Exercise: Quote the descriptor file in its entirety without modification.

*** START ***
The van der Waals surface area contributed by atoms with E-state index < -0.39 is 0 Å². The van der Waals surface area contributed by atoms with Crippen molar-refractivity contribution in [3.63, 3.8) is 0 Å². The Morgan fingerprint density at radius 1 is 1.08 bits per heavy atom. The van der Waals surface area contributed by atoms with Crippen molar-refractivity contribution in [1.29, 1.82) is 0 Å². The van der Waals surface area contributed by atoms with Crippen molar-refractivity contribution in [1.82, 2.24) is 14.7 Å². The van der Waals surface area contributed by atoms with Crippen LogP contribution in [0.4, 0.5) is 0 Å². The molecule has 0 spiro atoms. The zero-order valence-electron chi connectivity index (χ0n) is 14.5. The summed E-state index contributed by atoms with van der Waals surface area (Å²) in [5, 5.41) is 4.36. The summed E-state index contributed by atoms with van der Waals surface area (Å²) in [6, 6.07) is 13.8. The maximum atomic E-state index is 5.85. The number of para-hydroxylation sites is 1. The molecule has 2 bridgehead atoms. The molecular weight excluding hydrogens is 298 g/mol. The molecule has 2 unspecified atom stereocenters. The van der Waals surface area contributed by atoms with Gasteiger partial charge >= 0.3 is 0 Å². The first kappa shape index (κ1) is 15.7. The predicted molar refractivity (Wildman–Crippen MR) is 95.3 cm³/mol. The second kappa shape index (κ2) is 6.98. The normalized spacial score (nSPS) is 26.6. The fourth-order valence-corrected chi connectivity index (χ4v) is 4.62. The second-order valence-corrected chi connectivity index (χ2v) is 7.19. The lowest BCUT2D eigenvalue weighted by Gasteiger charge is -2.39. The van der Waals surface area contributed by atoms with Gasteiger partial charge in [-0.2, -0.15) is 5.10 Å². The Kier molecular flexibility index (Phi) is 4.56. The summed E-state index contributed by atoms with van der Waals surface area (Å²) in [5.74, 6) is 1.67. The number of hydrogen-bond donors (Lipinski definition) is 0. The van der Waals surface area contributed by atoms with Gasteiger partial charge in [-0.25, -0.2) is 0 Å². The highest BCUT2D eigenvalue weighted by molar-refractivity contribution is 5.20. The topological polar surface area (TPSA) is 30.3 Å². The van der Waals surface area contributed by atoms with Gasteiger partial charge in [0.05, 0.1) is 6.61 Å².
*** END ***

The van der Waals surface area contributed by atoms with E-state index < -0.39 is 0 Å². The van der Waals surface area contributed by atoms with Crippen molar-refractivity contribution in [3.63, 3.8) is 0 Å². The Morgan fingerprint density at radius 1 is 1.08 bits per heavy atom. The van der Waals surface area contributed by atoms with Crippen molar-refractivity contribution in [1.29, 1.82) is 0 Å². The van der Waals surface area contributed by atoms with Crippen molar-refractivity contribution in [1.82, 2.24) is 14.7 Å². The van der Waals surface area contributed by atoms with Crippen LogP contribution in [0.4, 0.5) is 0 Å². The molecule has 0 spiro atoms. The zero-order valence-electron chi connectivity index (χ0n) is 14.5. The summed E-state index contributed by atoms with van der Waals surface area (Å²) in [5, 5.41) is 4.36. The summed E-state index contributed by atoms with van der Waals surface area (Å²) in [6, 6.07) is 13.8. The maximum atomic E-state index is 5.85. The number of para-hydroxylation sites is 1. The molecule has 2 bridgehead atoms. The molecular weight excluding hydrogens is 298 g/mol. The molecule has 2 unspecified atom stereocenters. The van der Waals surface area contributed by atoms with Gasteiger partial charge >= 0.3 is 0 Å². The first kappa shape index (κ1) is 15.7. The predicted molar refractivity (Wildman–Crippen MR) is 95.3 cm³/mol. The second kappa shape index (κ2) is 6.98. The normalized spacial score (nSPS) is 26.6. The fourth-order valence-corrected chi connectivity index (χ4v) is 4.62. The second-order valence-corrected chi connectivity index (χ2v) is 7.19. The lowest BCUT2D eigenvalue weighted by Gasteiger charge is -2.39. The van der Waals surface area contributed by atoms with Gasteiger partial charge in [-0.2, -0.15) is 5.10 Å². The Kier molecular flexibility index (Phi) is 4.56. The summed E-state index contributed by atoms with van der Waals surface area (Å²) in [5.74, 6) is 1.67. The number of hydrogen-bond donors (Lipinski definition) is 0. The van der Waals surface area contributed by atoms with Gasteiger partial charge in [-0.25, -0.2) is 0 Å². The highest BCUT2D eigenvalue weighted by molar-refractivity contribution is 5.20. The topological polar surface area (TPSA) is 30.3 Å². The van der Waals surface area contributed by atoms with Gasteiger partial charge in [0.05, 0.1) is 6.61 Å².